The T-Mobile USA CEO took shots at Verizon on Tuesday after the carrier announced that it had lost 289,000 post-paid phone subscriptions in the first quarter despite introducing an unlimited plan, and Legere is sure to harp on the carriers' misfortune during the call.
In addition to an update on the state of wireless competition, investors will listen closely for any signals about a potential merger of T-Mobile USA and Sprint, which has long been expected.
Aggressive customer offers from T-Mobile and Sprint have created the competitive pressure that caused Verizon's first-quarter subscriber losses and prodded the carrier to finally go unlimited. AT&T will provide its own quarterly numbers on Tuesday.
Combining Sprint and T-Mobile would theoretically lessen the pressure on Verizon and other carriers. But while some of the aggressive phone deals could be a thing of the past in a market with fewer service providers, analysts suggest that unlimited plans are here to stay.
"Consolidation, particularly a move from four to three operators, has been shown to reduce competitive intensity significantly," Seth Wallis-Jones, Senior Analyst with IHS Markit Technology said in an email. European regulators recently rejected the U.K. merger of CK Hutchison Three and Telefonica O2 on the grounds that consumers would have less choice and pay more, while innovation could suffer, he noted.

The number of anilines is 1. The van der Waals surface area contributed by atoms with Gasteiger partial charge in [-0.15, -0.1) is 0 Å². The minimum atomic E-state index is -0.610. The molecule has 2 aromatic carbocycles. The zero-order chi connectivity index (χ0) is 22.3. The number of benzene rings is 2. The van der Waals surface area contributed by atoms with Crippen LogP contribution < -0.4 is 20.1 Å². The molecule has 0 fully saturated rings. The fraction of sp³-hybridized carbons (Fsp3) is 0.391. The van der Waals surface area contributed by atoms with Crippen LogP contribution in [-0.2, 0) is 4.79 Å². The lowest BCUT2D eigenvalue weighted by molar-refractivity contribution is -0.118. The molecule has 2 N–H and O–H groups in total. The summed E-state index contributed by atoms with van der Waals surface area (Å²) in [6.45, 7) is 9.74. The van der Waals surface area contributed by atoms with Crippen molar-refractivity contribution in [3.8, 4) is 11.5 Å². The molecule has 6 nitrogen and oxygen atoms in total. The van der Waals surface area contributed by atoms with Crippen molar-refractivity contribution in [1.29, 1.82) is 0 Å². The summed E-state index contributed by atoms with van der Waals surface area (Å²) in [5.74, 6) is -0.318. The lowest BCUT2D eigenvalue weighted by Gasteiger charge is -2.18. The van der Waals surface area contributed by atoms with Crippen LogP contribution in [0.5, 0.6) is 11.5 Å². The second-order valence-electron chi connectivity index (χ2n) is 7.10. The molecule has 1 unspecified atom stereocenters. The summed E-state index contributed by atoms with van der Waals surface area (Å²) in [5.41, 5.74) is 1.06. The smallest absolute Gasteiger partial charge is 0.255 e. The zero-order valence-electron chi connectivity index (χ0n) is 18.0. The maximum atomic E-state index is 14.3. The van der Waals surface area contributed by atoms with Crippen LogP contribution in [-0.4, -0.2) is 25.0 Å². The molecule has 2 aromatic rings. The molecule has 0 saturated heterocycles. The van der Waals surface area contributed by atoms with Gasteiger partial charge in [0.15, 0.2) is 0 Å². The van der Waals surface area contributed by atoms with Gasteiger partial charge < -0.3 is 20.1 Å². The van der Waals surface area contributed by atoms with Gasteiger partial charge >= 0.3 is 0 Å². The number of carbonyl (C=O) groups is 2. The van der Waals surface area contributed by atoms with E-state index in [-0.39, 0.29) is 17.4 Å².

In Canada, where the Big Three telecoms BCE (BCE) , Rogers (RCI) and Telus (TU) dominate wireless, telecoms enjoy higher valuations than their peers south of the border. "If the U.S. market was to evolve in a similar manner post consolidation, we could see increased pricing power accrue to the carriers," Barclays analyst Amir Rozwadowski wrote in a recent report about the potential for wireless consolidation. Canadian telecoms trade at 8 to 8.5 times Ebitda, he noted, while AT&T and Verizon both trade at less 6.8 times projected 2017 Ebitda.
Even in a market with three carriers, however, Recon Analytics founder Roger Entner suggests that leaders Verizon and AT&T may not catch a break.
"If you continue to have a hell-raiser like Legere running the combined entity, you will continue to have massive competitive drivers," Entner said.
Editors' pick: Originally published April 21.